Given the importance of electron-electron interactions, the conductance maps are perhaps more precisely identified as probing the spatial nature of quasiparticle excitations of a many-body system rather than simply imaging single-electron states in the noninteracting limit. Currently there are no theoretical models of the real-space structure of these excitations near the metal-insulator transition in a strongly interacting and disordered system, although there is continued effort to understand the nature of such transitions in the presence of interactions (5, 27). Nevertheless, we suspect that the correlation length associated with these excitations will become shorter due to multiparticle processes and inelastic effects at energies away from EF. Our experimental results for the least conducting sample (1.5%) indicate that the correlation length ξ is indeed suppressed away from EF, roughly following (EEF)−1 (dashed line in Fig. 4A). At EF, for this sample, these correlations decay in space following a power-law r−η, with η = 1.2 ± 0.3.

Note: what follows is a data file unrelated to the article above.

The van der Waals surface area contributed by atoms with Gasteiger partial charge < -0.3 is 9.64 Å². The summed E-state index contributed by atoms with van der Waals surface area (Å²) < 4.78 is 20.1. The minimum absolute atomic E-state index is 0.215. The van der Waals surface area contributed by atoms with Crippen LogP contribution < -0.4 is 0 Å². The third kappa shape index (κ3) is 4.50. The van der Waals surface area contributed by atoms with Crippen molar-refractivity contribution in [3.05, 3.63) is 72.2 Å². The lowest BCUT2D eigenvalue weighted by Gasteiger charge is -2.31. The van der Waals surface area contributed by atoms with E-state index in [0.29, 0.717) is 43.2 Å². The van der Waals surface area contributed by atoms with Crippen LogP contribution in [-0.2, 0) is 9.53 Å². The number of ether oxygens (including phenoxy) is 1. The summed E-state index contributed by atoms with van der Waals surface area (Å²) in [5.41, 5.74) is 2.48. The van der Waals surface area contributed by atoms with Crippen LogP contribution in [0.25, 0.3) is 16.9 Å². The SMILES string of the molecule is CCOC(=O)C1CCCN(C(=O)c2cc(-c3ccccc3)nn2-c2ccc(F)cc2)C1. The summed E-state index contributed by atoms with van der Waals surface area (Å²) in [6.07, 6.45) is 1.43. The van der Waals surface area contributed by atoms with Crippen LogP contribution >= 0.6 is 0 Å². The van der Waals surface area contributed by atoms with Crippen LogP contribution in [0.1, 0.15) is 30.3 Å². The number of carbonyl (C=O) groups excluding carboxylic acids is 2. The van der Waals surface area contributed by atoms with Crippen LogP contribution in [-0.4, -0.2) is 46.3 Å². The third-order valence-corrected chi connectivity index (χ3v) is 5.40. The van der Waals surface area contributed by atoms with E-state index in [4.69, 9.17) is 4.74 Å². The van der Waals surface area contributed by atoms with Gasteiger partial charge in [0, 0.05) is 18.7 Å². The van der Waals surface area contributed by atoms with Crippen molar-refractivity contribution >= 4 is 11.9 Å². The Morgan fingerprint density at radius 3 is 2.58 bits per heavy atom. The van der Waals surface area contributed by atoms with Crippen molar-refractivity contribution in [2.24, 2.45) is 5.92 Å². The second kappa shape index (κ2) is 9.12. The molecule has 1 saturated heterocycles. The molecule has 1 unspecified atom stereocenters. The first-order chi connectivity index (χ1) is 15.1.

Despite the importance of strong interactions, many of the predictions for the noninteracting limit still appear to apply. Weakly disordered extended states are expected to show Gaussian distributions of the LDOS, indicating that these states have a finite probability to be present over the entire system. In contrast, near the metal-insulator transition wide distributions are expected, especially in local quantities such as the LDOS, which begin to cross over from Gaussian to log-normal distributions even in the limit of weak localization (28, 29). Spectroscopic maps of the density of states at EF for three different dopings (Fig. 5, A to C) show different degrees of spatial variations; however, their histograms (Fig. 5D) are similar in being skewed log-normal distributions where the mean is not representative of the distribution due to rare large values. Decreasing the doping skews the distribution further in a systematic fashion away from Gaussian and toward a log-normal distribution. For comparison, a histogram of the LDOS for states deep in the valence band for the least doped sample (gray circles in Fig. 5D) shows a Gaussian distribution.